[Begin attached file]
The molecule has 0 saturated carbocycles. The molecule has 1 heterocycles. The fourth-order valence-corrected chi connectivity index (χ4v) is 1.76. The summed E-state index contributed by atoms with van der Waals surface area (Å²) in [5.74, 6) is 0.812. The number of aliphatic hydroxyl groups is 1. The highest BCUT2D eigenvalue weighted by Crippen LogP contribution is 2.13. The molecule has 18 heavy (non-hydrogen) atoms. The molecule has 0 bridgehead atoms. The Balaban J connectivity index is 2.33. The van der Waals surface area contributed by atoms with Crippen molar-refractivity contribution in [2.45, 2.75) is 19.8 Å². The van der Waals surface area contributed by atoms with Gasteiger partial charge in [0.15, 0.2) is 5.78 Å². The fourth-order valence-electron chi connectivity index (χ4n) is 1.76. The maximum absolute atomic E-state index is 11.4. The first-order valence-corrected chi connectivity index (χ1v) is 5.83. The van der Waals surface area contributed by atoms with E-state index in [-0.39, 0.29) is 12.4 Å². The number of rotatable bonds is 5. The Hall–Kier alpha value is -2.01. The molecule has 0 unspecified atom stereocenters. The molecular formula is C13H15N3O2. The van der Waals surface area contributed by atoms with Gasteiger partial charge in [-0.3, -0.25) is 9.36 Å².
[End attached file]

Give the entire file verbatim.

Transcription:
The molecule has 0 saturated carbocycles. The molecule has 1 heterocycles. The fourth-order valence-corrected chi connectivity index (χ4v) is 1.76. The summed E-state index contributed by atoms with van der Waals surface area (Å²) in [5.74, 6) is 0.812. The number of aliphatic hydroxyl groups is 1. The highest BCUT2D eigenvalue weighted by Crippen LogP contribution is 2.13. The molecule has 18 heavy (non-hydrogen) atoms. The molecule has 0 bridgehead atoms. The Balaban J connectivity index is 2.33. The van der Waals surface area contributed by atoms with Crippen molar-refractivity contribution in [2.45, 2.75) is 19.8 Å². The van der Waals surface area contributed by atoms with Gasteiger partial charge in [0.15, 0.2) is 5.78 Å². The fourth-order valence-electron chi connectivity index (χ4n) is 1.76. The maximum absolute atomic E-state index is 11.4. The first-order valence-corrected chi connectivity index (χ1v) is 5.83. The van der Waals surface area contributed by atoms with E-state index in [-0.39, 0.29) is 12.4 Å². The number of rotatable bonds is 5. The Hall–Kier alpha value is -2.01. The molecule has 0 unspecified atom stereocenters. The molecular formula is C13H15N3O2. The van der Waals surface area contributed by atoms with Gasteiger partial charge in [-0.3, -0.25) is 9.36 Å².